|Chennai||Rs. 24840.00 (-0.36%)|
|Mumbai||Rs. 25460.00 (-0.16%)|
|Delhi||Rs. 25450.00 (2.21%)|
|Kolkata||Rs. 25000.00 (0%)|
|Kerala||Rs. 24700.00 (0%)|
|Bangalore||Rs. 25050.00 (1.42%)|
|Hyderabad||Rs. 24930.00 (1.63%)|
Indian Ratings has said a clear role for the National Housing Bank in monitoring and ensuring repayments to investors of covered bonds will help mortgage financiers, including the housing finance companies, to quickly issue these instruments in India.
Under the proposed arrangement, NHB, instead of a special purpose vehicle, would act as the cover pool monitor. The housing finance regulator will also be able to appoint back-up servicers in the event of the issuer’s bankruptcy (default by issuer).
Covered bonds are debt securities backed by cash flows from mortgages. They are similar to asset-backed securities created in securitisation, but in here assets remain on the issuer’s consolidated balance sheet.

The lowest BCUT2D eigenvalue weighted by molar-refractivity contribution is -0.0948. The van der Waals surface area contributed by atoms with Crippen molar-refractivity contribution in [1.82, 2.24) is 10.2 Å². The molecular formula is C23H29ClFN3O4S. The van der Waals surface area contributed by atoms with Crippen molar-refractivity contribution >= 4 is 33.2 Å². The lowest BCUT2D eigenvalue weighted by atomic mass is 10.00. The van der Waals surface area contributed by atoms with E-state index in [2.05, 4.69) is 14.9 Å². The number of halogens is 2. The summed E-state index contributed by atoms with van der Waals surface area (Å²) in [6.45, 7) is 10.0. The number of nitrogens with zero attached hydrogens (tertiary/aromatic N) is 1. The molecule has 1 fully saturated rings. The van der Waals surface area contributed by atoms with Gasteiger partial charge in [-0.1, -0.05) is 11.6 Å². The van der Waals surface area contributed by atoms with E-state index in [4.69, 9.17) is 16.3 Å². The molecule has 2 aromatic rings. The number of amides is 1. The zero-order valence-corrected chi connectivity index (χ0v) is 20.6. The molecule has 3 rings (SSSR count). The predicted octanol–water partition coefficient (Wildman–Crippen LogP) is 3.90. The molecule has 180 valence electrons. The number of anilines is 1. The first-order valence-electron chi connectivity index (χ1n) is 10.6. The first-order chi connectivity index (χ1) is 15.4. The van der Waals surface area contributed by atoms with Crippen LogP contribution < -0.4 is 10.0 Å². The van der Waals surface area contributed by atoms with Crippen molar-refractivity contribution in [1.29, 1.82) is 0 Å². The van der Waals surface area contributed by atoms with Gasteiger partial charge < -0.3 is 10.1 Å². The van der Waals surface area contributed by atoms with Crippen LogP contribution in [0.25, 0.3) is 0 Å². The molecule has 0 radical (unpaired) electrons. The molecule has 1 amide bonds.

NHB does not guarantee repayment out of its own funds nor this role create obligation on NHB’s corporate or financial resources. India Ratings said there was the risk that investors could see such intermediation for covered bonds as obligations of NHB and assume they have government support. Such a view could be negative for market development and should be nullified.
The draft regulation (on covered bonds) prefers a pragmatic contractual form instead of creating a separate legislative framework for covered-bonds in India.
The liquid assets like cash, certificate of deposits or units of liquid mutual funds are not part of cover pool. This could exacerbate the risk of liquidity gaps between the cover pool and covered-bonds, India Ratings said.